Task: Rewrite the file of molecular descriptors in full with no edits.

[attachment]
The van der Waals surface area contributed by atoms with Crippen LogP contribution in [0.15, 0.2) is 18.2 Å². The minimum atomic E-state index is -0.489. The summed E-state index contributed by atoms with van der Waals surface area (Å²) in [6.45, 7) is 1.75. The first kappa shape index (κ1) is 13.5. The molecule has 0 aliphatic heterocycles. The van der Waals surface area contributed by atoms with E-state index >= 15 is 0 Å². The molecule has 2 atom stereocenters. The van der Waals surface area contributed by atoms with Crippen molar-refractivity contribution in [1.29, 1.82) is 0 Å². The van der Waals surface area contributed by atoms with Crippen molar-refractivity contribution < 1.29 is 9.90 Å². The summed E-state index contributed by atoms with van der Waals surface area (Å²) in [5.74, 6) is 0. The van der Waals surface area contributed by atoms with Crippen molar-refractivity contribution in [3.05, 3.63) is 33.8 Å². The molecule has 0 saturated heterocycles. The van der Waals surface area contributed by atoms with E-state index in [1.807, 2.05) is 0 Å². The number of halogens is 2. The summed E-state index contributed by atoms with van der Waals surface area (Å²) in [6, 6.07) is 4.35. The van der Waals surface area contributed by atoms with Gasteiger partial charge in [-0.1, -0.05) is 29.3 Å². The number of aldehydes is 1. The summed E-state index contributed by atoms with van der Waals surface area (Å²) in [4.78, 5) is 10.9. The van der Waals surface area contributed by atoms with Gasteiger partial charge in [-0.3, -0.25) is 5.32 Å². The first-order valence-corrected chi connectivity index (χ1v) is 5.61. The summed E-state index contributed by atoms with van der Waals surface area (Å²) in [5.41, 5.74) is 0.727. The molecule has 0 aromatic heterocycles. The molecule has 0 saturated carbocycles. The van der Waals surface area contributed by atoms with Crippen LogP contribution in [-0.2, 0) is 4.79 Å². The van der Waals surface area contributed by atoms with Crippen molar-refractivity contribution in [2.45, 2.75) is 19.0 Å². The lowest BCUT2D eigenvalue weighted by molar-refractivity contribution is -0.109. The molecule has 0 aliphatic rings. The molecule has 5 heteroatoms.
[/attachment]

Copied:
The van der Waals surface area contributed by atoms with Crippen LogP contribution in [0.15, 0.2) is 18.2 Å². The minimum atomic E-state index is -0.489. The summed E-state index contributed by atoms with van der Waals surface area (Å²) in [6.45, 7) is 1.75. The first kappa shape index (κ1) is 13.5. The molecule has 0 aliphatic heterocycles. The van der Waals surface area contributed by atoms with E-state index >= 15 is 0 Å². The molecule has 2 atom stereocenters. The van der Waals surface area contributed by atoms with Crippen molar-refractivity contribution in [1.29, 1.82) is 0 Å². The van der Waals surface area contributed by atoms with Crippen molar-refractivity contribution < 1.29 is 9.90 Å². The summed E-state index contributed by atoms with van der Waals surface area (Å²) in [5.74, 6) is 0. The van der Waals surface area contributed by atoms with Crippen molar-refractivity contribution in [3.05, 3.63) is 33.8 Å². The molecule has 0 saturated heterocycles. The van der Waals surface area contributed by atoms with E-state index in [1.807, 2.05) is 0 Å². The number of halogens is 2. The summed E-state index contributed by atoms with van der Waals surface area (Å²) in [6, 6.07) is 4.35. The van der Waals surface area contributed by atoms with Gasteiger partial charge in [-0.1, -0.05) is 29.3 Å². The number of aldehydes is 1. The summed E-state index contributed by atoms with van der Waals surface area (Å²) in [4.78, 5) is 10.9. The van der Waals surface area contributed by atoms with Gasteiger partial charge in [-0.3, -0.25) is 5.32 Å². The first-order valence-corrected chi connectivity index (χ1v) is 5.61. The summed E-state index contributed by atoms with van der Waals surface area (Å²) in [5.41, 5.74) is 0.727. The molecule has 0 aromatic heterocycles. The molecule has 0 saturated carbocycles. The van der Waals surface area contributed by atoms with Crippen LogP contribution in [-0.2, 0) is 4.79 Å². The van der Waals surface area contributed by atoms with Crippen molar-refractivity contribution in [2.45, 2.75) is 19.0 Å². The lowest BCUT2D eigenvalue weighted by molar-refractivity contribution is -0.109. The molecule has 0 aliphatic rings. The molecule has 5 heteroatoms.